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Respect must be earned; proper decorum must be demanded

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Our Views

By The Staff

 Discipline in the classroom. It has long been mentioned as one of the key issues teachers face in the classroom.

It is hard to teach a class of students when you must deal with one or two unruly pupils.

Well, that issue with discipline has spilled over into the government sector.

Bullitt Fiscal Court was the classroom and County Judge/Executive Melanie Roberts was the teacher.

The teacher who was actually a teacher for over 20 years had a couple of “unruly” students to deal with Tuesday.

“Students” John Bradshaw and Joe Laswell got a little vocal and the teacher threatened to send them to the principal’s office. Actually, she threatened to have any disrespectful magistrate removed from the courtroom.

Words don’t do justice or injustice to the 20 minutes of heated discussions on Tuesday.

The matter arose when Roberts made two appointments to the economic development authority. In the past, the county judge has gotten approval from fiscal court.

But on Monday, county attorney Monica Robinson finished her research and found that under the current administrative code, the judge didn’t need anyone’s blessing.

From that point on, things went down hill.

Roberts stopped Laswell and Bradshaw from making comments. Laswell finally raised his voice, the judge countered and Bradshaw joined in.

Allegations flew. Tempers flared. And Roberts threatened to have any disrespectful person thrown out of the courtroom.

The first issue revolves around respect. That is earned. That is not given just because of the title of the elected office one holds.

There should be a sense of respect given to the person in charge. However, that respect cannot be abused.

Each of the five members of Bullitt Fiscal Court are elected. They have been selected by the people to be their voice on the court.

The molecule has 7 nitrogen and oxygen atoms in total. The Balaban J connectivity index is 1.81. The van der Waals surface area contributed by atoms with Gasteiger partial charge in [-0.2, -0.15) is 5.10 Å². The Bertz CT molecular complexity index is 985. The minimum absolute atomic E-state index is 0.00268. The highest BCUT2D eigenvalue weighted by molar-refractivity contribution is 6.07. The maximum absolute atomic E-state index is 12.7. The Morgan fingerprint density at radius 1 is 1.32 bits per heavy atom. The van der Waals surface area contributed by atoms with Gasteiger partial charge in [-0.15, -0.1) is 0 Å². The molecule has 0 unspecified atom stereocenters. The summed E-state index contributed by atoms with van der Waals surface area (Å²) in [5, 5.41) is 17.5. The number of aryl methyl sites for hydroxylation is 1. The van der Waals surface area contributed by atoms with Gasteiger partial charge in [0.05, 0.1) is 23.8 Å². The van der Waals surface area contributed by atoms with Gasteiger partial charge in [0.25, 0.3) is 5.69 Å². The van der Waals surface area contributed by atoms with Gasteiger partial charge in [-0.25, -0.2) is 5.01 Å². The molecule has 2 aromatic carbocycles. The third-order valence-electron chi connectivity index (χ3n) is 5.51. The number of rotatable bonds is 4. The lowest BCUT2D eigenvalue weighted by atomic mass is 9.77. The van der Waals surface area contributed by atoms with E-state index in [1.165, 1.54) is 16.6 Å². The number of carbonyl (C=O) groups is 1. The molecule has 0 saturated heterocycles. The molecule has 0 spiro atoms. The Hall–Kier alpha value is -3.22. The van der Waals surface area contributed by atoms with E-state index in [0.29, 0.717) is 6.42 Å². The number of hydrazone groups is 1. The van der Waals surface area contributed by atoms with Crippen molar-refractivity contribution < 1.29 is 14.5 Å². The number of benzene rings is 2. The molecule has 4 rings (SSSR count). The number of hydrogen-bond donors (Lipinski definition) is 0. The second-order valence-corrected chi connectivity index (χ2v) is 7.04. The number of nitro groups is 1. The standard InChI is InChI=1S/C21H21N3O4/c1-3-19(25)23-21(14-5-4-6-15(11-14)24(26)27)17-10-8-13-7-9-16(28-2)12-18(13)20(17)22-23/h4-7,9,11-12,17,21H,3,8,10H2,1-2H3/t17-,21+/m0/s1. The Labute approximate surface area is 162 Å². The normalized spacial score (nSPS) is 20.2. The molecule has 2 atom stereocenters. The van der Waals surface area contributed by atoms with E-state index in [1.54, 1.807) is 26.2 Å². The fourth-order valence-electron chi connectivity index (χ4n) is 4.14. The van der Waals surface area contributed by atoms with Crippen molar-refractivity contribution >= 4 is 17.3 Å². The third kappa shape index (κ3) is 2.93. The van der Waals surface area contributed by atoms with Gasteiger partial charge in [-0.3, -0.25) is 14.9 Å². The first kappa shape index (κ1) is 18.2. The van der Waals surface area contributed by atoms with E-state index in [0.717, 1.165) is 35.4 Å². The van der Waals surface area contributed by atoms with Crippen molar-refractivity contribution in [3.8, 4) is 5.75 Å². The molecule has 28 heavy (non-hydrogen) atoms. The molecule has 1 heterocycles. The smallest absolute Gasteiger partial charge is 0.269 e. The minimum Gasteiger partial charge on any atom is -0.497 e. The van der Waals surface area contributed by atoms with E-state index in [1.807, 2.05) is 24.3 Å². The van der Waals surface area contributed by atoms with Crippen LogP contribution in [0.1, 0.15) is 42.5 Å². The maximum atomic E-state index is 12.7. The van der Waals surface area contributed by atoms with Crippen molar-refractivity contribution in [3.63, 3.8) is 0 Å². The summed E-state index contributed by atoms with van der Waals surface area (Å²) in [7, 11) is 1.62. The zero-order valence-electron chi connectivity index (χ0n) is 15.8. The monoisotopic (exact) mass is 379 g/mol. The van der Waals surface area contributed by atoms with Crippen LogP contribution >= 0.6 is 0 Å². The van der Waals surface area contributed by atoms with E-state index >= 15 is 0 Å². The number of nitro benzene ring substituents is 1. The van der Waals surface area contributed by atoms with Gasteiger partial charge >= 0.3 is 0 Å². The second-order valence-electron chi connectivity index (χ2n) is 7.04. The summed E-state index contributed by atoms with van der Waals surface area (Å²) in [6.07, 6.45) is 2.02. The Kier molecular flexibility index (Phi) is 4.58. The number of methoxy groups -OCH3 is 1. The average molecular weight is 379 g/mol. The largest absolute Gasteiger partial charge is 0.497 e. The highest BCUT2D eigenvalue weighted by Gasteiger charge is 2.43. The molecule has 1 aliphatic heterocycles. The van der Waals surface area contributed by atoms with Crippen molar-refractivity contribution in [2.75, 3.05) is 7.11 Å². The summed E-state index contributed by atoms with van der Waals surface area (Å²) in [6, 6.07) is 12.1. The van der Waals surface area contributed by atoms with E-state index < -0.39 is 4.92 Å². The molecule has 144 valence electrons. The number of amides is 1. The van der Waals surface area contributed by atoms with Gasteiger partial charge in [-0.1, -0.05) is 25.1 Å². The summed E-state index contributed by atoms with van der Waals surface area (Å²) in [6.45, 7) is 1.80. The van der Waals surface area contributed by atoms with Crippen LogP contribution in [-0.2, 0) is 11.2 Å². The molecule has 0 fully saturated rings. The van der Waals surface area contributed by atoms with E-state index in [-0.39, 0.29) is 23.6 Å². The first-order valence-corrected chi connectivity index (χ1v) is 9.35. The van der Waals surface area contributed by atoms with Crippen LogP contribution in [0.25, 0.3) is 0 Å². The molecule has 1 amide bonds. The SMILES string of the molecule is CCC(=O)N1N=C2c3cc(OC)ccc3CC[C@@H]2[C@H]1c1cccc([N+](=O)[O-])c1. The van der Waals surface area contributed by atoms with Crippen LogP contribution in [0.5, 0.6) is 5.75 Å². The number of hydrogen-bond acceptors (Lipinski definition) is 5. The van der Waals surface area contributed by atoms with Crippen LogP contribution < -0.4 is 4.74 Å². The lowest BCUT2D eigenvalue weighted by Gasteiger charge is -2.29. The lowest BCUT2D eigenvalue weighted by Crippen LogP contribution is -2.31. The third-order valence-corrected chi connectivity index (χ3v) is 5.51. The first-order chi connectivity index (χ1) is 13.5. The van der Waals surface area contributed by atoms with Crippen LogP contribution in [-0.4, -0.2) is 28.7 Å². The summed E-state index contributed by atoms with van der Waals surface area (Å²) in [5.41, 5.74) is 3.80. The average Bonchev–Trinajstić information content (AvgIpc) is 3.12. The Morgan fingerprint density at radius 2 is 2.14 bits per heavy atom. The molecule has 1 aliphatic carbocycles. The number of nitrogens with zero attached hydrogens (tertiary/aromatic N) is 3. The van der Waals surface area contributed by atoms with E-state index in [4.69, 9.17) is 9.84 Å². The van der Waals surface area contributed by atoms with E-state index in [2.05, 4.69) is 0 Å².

In return, those who serve should do so with a certain amount of discipline and decorum.

It is understandable that people will disagree. That is what this country is all about.

However, there are ways to agree and disagree. Leaders must realize that their actions are viewed by so many others.

We hope that our leaders learn how to lead effectively. It is not a matter of being in charge or commanding respect.

It is about doing the job and serving the people. The people don’t want the name-calling. They want people to serve together.

It is not one person is right and the other person is wrong. It is a matter of everyone working and communicating.

It is a matter of everyone respecting  one another.

If the elected officials of Bullitt County can’t get along, how much confidence will the people have in their abilities.

We all need and deserve respect, no matter the office. And we must all learn to listen to one another to do what is best of Bullitt County.

It should be an easy lesson to learn. It’s a class that shouldn’t be failed by any of our leaders.

If we can’t pass the course, then maybe it is time for a few minutes in the corner.